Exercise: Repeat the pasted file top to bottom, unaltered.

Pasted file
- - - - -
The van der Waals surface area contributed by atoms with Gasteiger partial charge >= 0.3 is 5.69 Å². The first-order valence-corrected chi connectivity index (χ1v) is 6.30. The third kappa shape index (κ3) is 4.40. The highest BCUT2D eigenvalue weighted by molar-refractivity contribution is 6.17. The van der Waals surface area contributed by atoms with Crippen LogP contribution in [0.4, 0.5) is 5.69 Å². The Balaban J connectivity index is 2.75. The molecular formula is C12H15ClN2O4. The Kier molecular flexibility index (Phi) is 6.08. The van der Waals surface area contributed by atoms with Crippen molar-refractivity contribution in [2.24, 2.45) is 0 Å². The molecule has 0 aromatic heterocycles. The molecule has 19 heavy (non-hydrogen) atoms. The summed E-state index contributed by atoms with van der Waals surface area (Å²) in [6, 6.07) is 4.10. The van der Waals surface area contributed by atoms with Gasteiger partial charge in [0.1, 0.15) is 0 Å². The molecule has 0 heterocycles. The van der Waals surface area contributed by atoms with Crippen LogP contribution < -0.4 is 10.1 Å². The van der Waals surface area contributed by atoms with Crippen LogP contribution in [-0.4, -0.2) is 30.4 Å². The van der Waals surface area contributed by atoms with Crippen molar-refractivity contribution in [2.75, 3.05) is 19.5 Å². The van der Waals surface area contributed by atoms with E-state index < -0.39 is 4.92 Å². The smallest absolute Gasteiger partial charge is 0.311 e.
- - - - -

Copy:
The van der Waals surface area contributed by atoms with Gasteiger partial charge >= 0.3 is 5.69 Å². The first-order valence-corrected chi connectivity index (χ1v) is 6.30. The third kappa shape index (κ3) is 4.40. The highest BCUT2D eigenvalue weighted by molar-refractivity contribution is 6.17. The van der Waals surface area contributed by atoms with Crippen LogP contribution in [0.4, 0.5) is 5.69 Å². The Balaban J connectivity index is 2.75. The molecular formula is C12H15ClN2O4. The Kier molecular flexibility index (Phi) is 6.08. The van der Waals surface area contributed by atoms with Crippen molar-refractivity contribution in [2.24, 2.45) is 0 Å². The molecule has 0 aromatic heterocycles. The molecule has 19 heavy (non-hydrogen) atoms. The summed E-state index contributed by atoms with van der Waals surface area (Å²) in [6, 6.07) is 4.10. The van der Waals surface area contributed by atoms with Gasteiger partial charge in [0.1, 0.15) is 0 Å². The molecule has 0 heterocycles. The van der Waals surface area contributed by atoms with Crippen LogP contribution < -0.4 is 10.1 Å². The van der Waals surface area contributed by atoms with Crippen LogP contribution in [-0.4, -0.2) is 30.4 Å². The van der Waals surface area contributed by atoms with Crippen molar-refractivity contribution in [2.75, 3.05) is 19.5 Å². The van der Waals surface area contributed by atoms with E-state index < -0.39 is 4.92 Å². The smallest absolute Gasteiger partial charge is 0.311 e.